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Who is socrates?

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Biography of Socrates.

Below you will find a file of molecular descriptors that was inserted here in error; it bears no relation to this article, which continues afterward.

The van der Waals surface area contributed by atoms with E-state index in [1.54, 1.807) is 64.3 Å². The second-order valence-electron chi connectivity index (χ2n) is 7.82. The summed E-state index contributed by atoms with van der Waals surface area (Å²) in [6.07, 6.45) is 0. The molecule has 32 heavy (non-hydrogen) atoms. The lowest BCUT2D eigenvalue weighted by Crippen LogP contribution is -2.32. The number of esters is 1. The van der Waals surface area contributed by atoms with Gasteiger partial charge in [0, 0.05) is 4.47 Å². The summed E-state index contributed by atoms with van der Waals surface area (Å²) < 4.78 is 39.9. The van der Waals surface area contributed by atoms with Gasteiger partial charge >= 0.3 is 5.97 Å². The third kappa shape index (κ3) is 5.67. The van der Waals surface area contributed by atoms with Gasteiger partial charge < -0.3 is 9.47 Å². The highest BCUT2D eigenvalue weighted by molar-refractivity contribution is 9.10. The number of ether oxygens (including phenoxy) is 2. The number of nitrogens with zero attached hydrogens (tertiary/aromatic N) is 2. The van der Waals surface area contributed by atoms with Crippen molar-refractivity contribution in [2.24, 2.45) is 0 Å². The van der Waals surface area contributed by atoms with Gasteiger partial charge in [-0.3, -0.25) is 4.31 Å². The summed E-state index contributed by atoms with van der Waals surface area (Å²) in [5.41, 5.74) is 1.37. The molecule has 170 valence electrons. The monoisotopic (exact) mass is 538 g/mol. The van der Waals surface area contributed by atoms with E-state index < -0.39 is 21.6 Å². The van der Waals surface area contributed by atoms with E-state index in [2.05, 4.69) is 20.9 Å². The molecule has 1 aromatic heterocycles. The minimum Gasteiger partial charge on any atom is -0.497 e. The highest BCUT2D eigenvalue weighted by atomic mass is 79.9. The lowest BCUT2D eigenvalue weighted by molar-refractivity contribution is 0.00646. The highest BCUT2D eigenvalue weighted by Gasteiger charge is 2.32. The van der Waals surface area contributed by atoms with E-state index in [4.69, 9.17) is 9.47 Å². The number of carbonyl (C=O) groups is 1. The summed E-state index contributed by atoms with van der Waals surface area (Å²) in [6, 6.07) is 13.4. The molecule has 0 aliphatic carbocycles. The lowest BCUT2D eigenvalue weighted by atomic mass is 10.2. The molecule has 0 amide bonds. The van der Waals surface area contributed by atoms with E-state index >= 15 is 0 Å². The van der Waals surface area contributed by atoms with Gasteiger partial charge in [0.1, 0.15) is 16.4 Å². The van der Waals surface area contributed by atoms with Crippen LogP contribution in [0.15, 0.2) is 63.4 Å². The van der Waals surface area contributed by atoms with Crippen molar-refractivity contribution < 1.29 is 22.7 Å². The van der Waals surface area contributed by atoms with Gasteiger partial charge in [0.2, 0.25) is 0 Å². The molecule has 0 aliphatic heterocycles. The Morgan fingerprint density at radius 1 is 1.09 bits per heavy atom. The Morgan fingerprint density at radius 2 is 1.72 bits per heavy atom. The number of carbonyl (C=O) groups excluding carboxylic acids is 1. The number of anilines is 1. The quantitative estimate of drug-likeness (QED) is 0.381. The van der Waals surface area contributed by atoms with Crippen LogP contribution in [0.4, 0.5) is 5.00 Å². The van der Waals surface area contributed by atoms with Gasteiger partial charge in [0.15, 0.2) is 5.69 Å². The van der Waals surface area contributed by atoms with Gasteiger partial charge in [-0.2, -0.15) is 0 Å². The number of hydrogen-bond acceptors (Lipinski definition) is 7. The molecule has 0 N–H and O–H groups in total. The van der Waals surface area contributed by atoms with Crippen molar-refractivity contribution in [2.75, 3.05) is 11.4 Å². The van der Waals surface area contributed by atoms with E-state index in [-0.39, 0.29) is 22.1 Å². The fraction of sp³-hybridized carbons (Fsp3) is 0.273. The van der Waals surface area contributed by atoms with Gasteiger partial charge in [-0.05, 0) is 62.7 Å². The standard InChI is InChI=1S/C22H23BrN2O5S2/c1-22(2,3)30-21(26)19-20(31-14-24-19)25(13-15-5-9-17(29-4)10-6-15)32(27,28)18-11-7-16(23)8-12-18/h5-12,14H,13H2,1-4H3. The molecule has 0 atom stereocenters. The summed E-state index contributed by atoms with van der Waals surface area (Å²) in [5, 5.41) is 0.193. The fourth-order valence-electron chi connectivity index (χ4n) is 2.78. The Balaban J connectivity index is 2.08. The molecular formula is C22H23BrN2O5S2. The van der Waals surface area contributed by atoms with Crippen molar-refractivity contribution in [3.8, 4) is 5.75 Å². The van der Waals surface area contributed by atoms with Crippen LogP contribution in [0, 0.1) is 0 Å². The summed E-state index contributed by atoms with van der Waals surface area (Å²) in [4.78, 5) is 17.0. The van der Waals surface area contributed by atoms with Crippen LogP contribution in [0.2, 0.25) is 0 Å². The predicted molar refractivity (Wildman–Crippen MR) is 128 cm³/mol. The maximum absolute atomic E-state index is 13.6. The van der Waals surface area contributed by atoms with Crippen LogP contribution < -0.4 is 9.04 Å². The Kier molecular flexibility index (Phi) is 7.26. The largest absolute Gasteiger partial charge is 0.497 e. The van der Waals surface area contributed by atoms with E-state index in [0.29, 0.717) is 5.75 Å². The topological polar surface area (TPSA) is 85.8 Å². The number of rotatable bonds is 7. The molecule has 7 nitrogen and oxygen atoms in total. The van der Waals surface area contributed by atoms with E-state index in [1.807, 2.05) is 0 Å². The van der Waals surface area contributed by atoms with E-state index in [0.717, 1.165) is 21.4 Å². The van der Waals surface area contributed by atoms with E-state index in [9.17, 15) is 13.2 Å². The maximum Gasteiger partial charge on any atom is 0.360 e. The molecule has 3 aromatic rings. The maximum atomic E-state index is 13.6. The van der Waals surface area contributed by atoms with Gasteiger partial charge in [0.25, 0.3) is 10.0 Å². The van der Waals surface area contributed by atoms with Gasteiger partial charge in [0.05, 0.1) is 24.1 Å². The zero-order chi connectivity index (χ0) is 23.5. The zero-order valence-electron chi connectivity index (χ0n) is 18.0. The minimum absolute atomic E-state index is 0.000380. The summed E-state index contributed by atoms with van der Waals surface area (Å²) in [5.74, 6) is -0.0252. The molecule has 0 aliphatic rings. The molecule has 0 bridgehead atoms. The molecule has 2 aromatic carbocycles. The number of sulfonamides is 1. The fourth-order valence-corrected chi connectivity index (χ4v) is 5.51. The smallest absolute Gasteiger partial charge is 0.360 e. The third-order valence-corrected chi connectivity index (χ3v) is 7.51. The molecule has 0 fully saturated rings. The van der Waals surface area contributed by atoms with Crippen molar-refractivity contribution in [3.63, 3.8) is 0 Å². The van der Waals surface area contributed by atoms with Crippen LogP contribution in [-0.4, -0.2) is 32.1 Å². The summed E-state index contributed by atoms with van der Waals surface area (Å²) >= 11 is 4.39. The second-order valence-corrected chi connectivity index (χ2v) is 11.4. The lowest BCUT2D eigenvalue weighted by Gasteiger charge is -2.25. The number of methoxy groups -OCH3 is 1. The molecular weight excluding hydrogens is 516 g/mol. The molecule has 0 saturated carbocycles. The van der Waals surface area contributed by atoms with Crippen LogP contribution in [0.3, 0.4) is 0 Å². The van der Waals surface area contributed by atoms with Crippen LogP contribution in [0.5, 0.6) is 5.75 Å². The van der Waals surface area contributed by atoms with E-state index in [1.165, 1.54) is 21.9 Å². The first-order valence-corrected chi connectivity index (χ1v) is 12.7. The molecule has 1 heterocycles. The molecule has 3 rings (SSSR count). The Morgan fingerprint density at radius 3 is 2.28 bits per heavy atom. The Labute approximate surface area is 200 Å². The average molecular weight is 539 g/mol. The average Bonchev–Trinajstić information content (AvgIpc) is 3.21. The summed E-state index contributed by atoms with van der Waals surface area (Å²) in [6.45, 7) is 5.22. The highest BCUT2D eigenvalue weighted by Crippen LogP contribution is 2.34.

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  Batolina, Jhon Mark R. January 22, 2018 BSED III- Math BIOGRAPHY OF SOCRATES    Socrates was born circa 470 BC, in Athens, Greece. We know of his life through the writings of his students, including Plato and Xenophon. His Socratic method, laid the groundwork for Western systems of logic and philosophy. When the political climate of Greece turned, Socrates was sentenced to death by hemlock poisoning in 399 BC. He accepted this judgment rather than fleeing into exile.Born circa 470 BC in Athens, Greece, Socrates's life is chronicled through only a few sources the dialogues of Plato and Xenophon and the plays of Aristophanes. Because these writings had other purposes than reporting his life, it is likely none present a completely accurate picture. However, collectively, they provide a unique and vivid portrayal of Socrates's philosophy and  personality. Socrates was the son of Sophroniscus, an Athenian stone mason and sculptor, and Phaenarete, a midwife. Because he wasn't from a noble family, he probably received a  basic Greek education and learned his father's craft at a young age. It is believed Socrates worked as mason for many years before he devoted his life to philosophy. Contemporaries differ in their account of how Socrates supported himself as a philosopher. Both Xenophon and Aristophanes state Socrates received payment for teaching, while Plato writes Socrates explicitly denied accepting payment, citing his poverty as proof. Socrates married Xanthippe, a younger woman, who bore him three sons Lamprocles, Sophroniscus and Menexenus. There is little known about her except for Xenophon's characterization of Xanthippe as undesirable. He writes she was not happy with Socrates's second profession and c omplained that he wasn’t supporting family as a philosopher. By his own words, Socrates had little to do with his sons' upbringing and expressed far more interest in the intellectual development of Athens' young boys. Athenian law required all able bodied males serve as citizen soldiers, on call for duty from ages 18 until 60. According to Plato, Socrates served in the armored infantry known as the hoplite with shield, long spear and face mask. He participated in three military campaigns during the Peloponnesian War, at Delium, Amphipolis, and Potidaea, where he saved the life of Alcibiades, a popular Athenian general. Socrates was known for his courage in battle and fearlessness, a trait that stayed with him throughout his life. After his trial, he compared his refusal to retreat from his legal troubles to a soldier's refusal to retreat from battle when threatened with death.  Contribution of Socrates in Philosophy Socrates' Logic of Language Ever and anon we are landed in particulars, but this is not what I want. Tell me then, since you call them by a common name and say that they are all [shapes] ... what is that common nature which you designate as [shape]? What is the quality in which they do not differ, but are all alike?   In Plato's dialogs Socrates is not looking for the conventions for using a common name, e.g. the common name 'shape'. He already knows how we use the word 'shape' -- because he can point to examples of shapes. So that drawing Socrates' attention to what Wittgenstein called family resemblances would not be useful to Socrates because they are not what he is looking for. What Socrates does seek is the common nature that justifies  our use of a common name. For example,  what is the common nature that justifies applying the word 'shape' to all the particular shapes,  because that nature is not evident. What do all shapes have in common? Wittgenstein answer is to ask, what do all games have in common? and to show that there is no one thing. It is a  presumption , of course, that the meaning of a common name is the common nature it names: it is not the result   of investigation -- indeed, Plato's Socrates does not find them; it is instead a requirement   that Plato imposes on his investigations. What would Socrates' logic of language be, then? According to Socrates the 'meaning' of a common name is the unique quality (common nature) shared by all things called by that name, unique because it distinguishes those things from all things called by other names. And we can give a definition of 'meaningless' or 'nonsense' for Socrates, and, further, say that if we cannot define a common-name, then we are not justified to use it Using that name would be an instance of thinking we know what we don't know. And that which we know, we must surely be able to tell? When we cannot tell , then we don't know what we are talking about: our speech is nonsense meaningless sound. That is Socrates' logic of language in ethics. Euthyphro cannot define 'piety' (or 'holiness') when Socrates questions him; he does not know what he is talking about but thinks himself wise when he is not; and therefore lives an unethical life. Socrates and logic and ethics   Note that for the historical Socrates logic is only a tool for investigations in ethics, and so the question to ask is: Why does Socrates want to know what the common nature is that a common name  presumably names?  Because according to Plato's account, knowing that defining common nature would serve as a standard in ethics, saying what the good is for man in any and every particular circumstance. For example, if we know the common nature named by the common name 'piety' -- i.e. if we know what all instances of piety have in common -- then we will always know what is required of the good man.   For Socrates the questions How is a word used? and What justifies the use of the word? are different questions. For Wittgenstein they are the same question. For Wittgenstein our language is just there  like our life is there fact, a way of life for logic to describe not to justify or explain , not a riddle to solve. But for Socrates how we apply our language does stand in need of  justification, and that justification must be given in the form of a Socratic definition: our  justification for applying a common name is our being able to define the name -- not by describing a word's use in our language (or grammar in Wittgenstein's jargon) but by giving an account of the common nature that the common-name names. Socrates' Method in Philosophy (according to Guthrie) The Socratic or dialectical method of inquiry consists of two stages. The first is to collect instances to which both parties to a discussion agree that the name under consideration may be applied, e.g., if it is piety, to collect instances of agreed pious acts. Secondly, the collected instances are examined in order to discover some common quality in them by virtue of which they bear that name. This common quality considered as pious will provide the definition of  piety.  Socrates' definition is not a theory of meaning    Has Socrates a logic of language, a way for distinguishing sense from nonsense language? His thought can be given that form, and we can call it 'Socrates' logic of language'. The reason we can do this is that Socrates' method puts forth not a theory about meaning (as is Plato's Theory of Ideas ) but a definition of the word 'meaning'. Socrates took no interest in metaphysics, but in logic and ethics only Socrates interested himself in ethical matters in Plato's no small matter, but how to live , neglecting the world of Nature, seeking the Universal in the ethical sphere and fixing thought for the first time on ethical definitions Socrates gave no study to the nature of the universe as a whole or, in a word, Socrates created no cosmology; his interest lay in logic and ethics, not in metaphysics. On the other hand, Socrates discoursed about providence , in Xenophon about the providentially designed nature of things. If the precept know thyself commands seeking to identify the specific excellent that is proper to man, isn't that an inquiry about the world of  Nature ? The question is where do we want to set of limits of the concept 'metaphysics'. Aristotle says quite clearly that Socrates was busying himself about ethical matters . And again, Socrates occupied himself with the excellences of character, and in connection with them became the first to raise the problem of universal definitions Socrates' Logic (his contribution according to Aristotle) What was this elementary logic of Socrates'? It was a method, or, right way to the goal Socrates did not claim to have knowledge but only a certain insight into the right way to look for it what mattered was that a method had been found . What was this insight? There are two things which may justly be credited to Socrates, inductive argument and general definition. Aristotle declares that there are two improvements in science which we might justly ascribe to Socrates his employment of inductive arguments and universal definitions Induction, Aristotle tells us, is being led from the observation of particular instances to grasp a general characteristic shared by all the members of a class. The theory of forms (SOCRATES) epistemology The Eidos - Translated as Forms - they are the absolutely real, immaterial blueprints of objects in the physical world They constitute those essential features of all individual objects belonging to the same class - e.g. what all horses have in common that makes them horses or what all acts of  justice have in common that makes them just. ° Also translated as Ideals - Hence Plato 's theory of reality is called Idealism-These are the perfect, unchanging exemplars of all natural kind terms (objects naturally occurring) and all good things -e.g. -The perfect horse tree, dog, or perfect  justice, love, beauty- they the perfect circle or triangle or straight line, etc. The ultimate Eidos - that which all other Eidos have in common is the Form Good also include